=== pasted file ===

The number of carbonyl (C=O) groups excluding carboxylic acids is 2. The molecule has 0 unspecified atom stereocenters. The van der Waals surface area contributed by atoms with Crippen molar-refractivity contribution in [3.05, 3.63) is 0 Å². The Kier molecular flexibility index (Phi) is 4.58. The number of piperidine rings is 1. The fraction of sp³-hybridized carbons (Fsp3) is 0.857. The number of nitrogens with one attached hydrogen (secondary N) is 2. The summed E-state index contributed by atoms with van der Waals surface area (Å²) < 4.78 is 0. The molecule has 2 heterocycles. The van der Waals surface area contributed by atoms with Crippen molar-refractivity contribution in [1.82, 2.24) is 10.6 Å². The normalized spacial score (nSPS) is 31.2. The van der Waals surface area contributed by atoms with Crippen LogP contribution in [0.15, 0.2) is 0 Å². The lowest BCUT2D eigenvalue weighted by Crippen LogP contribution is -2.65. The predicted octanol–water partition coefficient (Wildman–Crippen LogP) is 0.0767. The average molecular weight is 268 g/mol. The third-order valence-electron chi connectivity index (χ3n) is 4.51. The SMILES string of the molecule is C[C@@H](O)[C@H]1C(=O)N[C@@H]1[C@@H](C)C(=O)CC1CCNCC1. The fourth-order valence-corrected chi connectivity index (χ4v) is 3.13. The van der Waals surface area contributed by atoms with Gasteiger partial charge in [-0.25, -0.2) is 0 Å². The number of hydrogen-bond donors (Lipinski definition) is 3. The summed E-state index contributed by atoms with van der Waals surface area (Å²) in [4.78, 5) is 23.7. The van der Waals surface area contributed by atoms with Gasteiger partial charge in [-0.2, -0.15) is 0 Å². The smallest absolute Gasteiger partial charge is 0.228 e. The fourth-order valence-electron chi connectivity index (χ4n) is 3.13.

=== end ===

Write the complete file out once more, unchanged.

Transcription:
The number of carbonyl (C=O) groups excluding carboxylic acids is 2. The molecule has 0 unspecified atom stereocenters. The van der Waals surface area contributed by atoms with Crippen molar-refractivity contribution in [3.05, 3.63) is 0 Å². The Kier molecular flexibility index (Phi) is 4.58. The number of piperidine rings is 1. The fraction of sp³-hybridized carbons (Fsp3) is 0.857. The number of nitrogens with one attached hydrogen (secondary N) is 2. The summed E-state index contributed by atoms with van der Waals surface area (Å²) < 4.78 is 0. The molecule has 2 heterocycles. The van der Waals surface area contributed by atoms with Crippen molar-refractivity contribution in [1.82, 2.24) is 10.6 Å². The normalized spacial score (nSPS) is 31.2. The van der Waals surface area contributed by atoms with Crippen LogP contribution in [0.15, 0.2) is 0 Å². The lowest BCUT2D eigenvalue weighted by Crippen LogP contribution is -2.65. The predicted octanol–water partition coefficient (Wildman–Crippen LogP) is 0.0767. The average molecular weight is 268 g/mol. The third-order valence-electron chi connectivity index (χ3n) is 4.51. The SMILES string of the molecule is C[C@@H](O)[C@H]1C(=O)N[C@@H]1[C@@H](C)C(=O)CC1CCNCC1. The fourth-order valence-corrected chi connectivity index (χ4v) is 3.13. The van der Waals surface area contributed by atoms with Gasteiger partial charge in [-0.25, -0.2) is 0 Å². The number of hydrogen-bond donors (Lipinski definition) is 3. The summed E-state index contributed by atoms with van der Waals surface area (Å²) in [4.78, 5) is 23.7. The van der Waals surface area contributed by atoms with Gasteiger partial charge in [-0.2, -0.15) is 0 Å². The smallest absolute Gasteiger partial charge is 0.228 e. The fourth-order valence-electron chi connectivity index (χ4n) is 3.13.